Vitamin B6

Vitamin B6 is a water-soluble member of the Vitamin-B Complex, which has three forms: pyridoxal, pyridoxine, pyridoxamine. Pyridoxal 5'-phosphate (“PLP”) is the primary coenzyme form and is important in human metabolism.[1-3]

PLP plays a vital role in the function of approximately 100 enzymes that catalyze essential chemical reactions in the human body.[1-5] PLP is involved in the metabolism of amino acids, carbohydrates, and lipids.[5]

The synthesis of the neurotransmitter serotonin is catalyzed by a PLP-dependent enzyme. Other neurotransmitters, such as dopamine, norepinephrine and gamma-aminobutyric acid (“GABA”), are also synthesized using PLP-dependent enzymes.[4]

A study of healthy elderly men found Vitamin B6 supplementation improved memory but had no effect on mood or mental performance.[6]

A trial involving healthy young, middle-aged, and older women found Vitamin B6 supplementation improved memory performance in some age groups but had no effect on mood.[7]

Reduced production of immune system constituents lymphocytes and interleukin-2 have been reported in Vitamin B6 deficient individuals.[6]

Each serving of Elebra contains Vitamin B6, and is manufactured in the USA at a cGMP facility that has an "A" rating (the highest possible) from the National Nutritional Foods Association. We stand behind our product and offer a 100% Money Back Guarantee.

1. McCormick DB. Vitamin B6. In: Bowman BA, Russell RM, eds. Present Knowledge in Nutrition. Vol. I.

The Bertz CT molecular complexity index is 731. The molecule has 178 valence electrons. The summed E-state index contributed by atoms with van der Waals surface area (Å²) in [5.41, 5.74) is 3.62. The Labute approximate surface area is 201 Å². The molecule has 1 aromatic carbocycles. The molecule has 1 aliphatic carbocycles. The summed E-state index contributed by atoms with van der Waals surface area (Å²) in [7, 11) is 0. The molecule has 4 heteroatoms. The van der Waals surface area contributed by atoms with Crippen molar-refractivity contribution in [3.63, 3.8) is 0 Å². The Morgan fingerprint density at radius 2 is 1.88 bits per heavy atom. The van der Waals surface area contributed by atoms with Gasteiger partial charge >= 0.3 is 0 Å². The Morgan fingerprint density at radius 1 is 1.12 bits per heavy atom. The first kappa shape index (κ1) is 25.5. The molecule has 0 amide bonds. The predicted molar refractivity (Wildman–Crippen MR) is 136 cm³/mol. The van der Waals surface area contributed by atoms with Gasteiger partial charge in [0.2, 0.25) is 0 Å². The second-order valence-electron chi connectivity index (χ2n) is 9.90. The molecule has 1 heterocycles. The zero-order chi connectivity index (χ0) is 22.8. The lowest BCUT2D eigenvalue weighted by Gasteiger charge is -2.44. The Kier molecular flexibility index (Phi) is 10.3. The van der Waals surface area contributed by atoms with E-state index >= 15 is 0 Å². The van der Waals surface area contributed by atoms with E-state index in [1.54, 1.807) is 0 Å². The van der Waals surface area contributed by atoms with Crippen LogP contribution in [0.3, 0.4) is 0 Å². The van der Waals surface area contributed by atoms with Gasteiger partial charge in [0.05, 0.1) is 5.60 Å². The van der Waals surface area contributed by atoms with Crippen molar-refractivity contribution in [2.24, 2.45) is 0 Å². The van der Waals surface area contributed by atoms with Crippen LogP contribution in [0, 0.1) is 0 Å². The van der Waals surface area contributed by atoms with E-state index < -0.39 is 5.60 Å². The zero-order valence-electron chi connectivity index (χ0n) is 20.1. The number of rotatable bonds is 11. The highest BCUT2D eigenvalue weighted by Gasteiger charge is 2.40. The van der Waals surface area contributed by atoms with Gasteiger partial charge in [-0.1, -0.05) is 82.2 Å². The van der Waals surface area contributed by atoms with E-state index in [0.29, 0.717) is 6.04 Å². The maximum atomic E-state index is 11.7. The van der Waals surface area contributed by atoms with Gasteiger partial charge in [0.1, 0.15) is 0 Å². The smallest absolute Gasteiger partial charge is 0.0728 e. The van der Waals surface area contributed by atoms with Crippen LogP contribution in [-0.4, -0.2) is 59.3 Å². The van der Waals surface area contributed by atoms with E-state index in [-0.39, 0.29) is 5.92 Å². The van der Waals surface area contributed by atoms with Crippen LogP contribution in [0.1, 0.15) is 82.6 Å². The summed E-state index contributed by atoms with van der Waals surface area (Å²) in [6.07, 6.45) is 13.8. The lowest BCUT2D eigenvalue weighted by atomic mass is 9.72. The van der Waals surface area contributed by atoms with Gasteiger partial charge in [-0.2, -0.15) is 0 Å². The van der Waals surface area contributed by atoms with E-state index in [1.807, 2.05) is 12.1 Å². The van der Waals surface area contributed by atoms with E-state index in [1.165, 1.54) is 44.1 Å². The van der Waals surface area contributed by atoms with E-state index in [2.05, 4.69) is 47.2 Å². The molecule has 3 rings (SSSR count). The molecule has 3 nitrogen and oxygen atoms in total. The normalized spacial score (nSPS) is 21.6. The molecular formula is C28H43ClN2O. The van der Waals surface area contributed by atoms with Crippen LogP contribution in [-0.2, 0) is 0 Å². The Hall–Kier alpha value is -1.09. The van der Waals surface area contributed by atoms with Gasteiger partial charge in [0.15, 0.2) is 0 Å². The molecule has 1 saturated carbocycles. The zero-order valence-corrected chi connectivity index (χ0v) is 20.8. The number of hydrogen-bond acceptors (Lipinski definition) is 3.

Washington, D.C.: International Life Sciences Institute; 2006:269-277.
2. Leklem JE. Vitamin B6. In: Machlin L, ed. Handbook of Vitamins. New York: Marcel Decker Inc; 1991:341-378.
3. Dakshinamurti S, Dakshinamurti K. Vitamin B6. In: Zempleni J, Rucker RB, McCormick DB, Suttie JW, eds.
    Handbook of Vitamins. 4th ed. New York: CRC Press (Taylor & Fracis Group); 2007:315-359.
4. Leklem JE. Vitamin B6. In: Shils M, Olson JA, Shike M, Ross AC, eds. Modern Nutrition in Health and Disease.
    9th ed. Baltimore: Williams & Wilkins; 1999:413-422.
5. Mackey A, Davis S, Gregory J. Vitamin B6. In: Shils M, Shike M, Ross A, Caballero B, Cousins R, eds. Modern
    Nutrition in Health and Disease. 10th ed. Baltimore, MD: Lippincott Williams & Wilkins; 2005.Meydani SN,
    Ribaya-Mercado JD, Russell RM, Sahyoun N, Morrow FD, Gershoff SN. Vitamin B-6 deficiency impairs
    interleukin 2 production and lymphocyte proliferation in elderly adults. Am J Clin Nutr. 1991;53(5):1275-1280.
6. Bryan J, Calvaresi E, Hughes D. Short-term folate, vitamin B-12 or vitamin B-6 supplementation slightly affects
    memory performance but not mood in women of various ages. J Nutr. 2002;132(6):1345-1356.
7. Institute of Medicine. Food and Nutrition Board. Dietary Reference Intakes: Thiamin, Riboflavin, Niacin, Vitamin
    B6, Folate, Vitamin B12, Pantothenic Acid, Biotin, and Choline. Washington, DC: National Academy Press;
8. Deijen JB, van der Beek EJ, Orlebeke JF, van den Berg H. Vitamin B-6 supplementation in elderly men: effects
    on mood, memory, performance and mental effort. Psychopharmacology (Berl). 1992;109(4):489-496.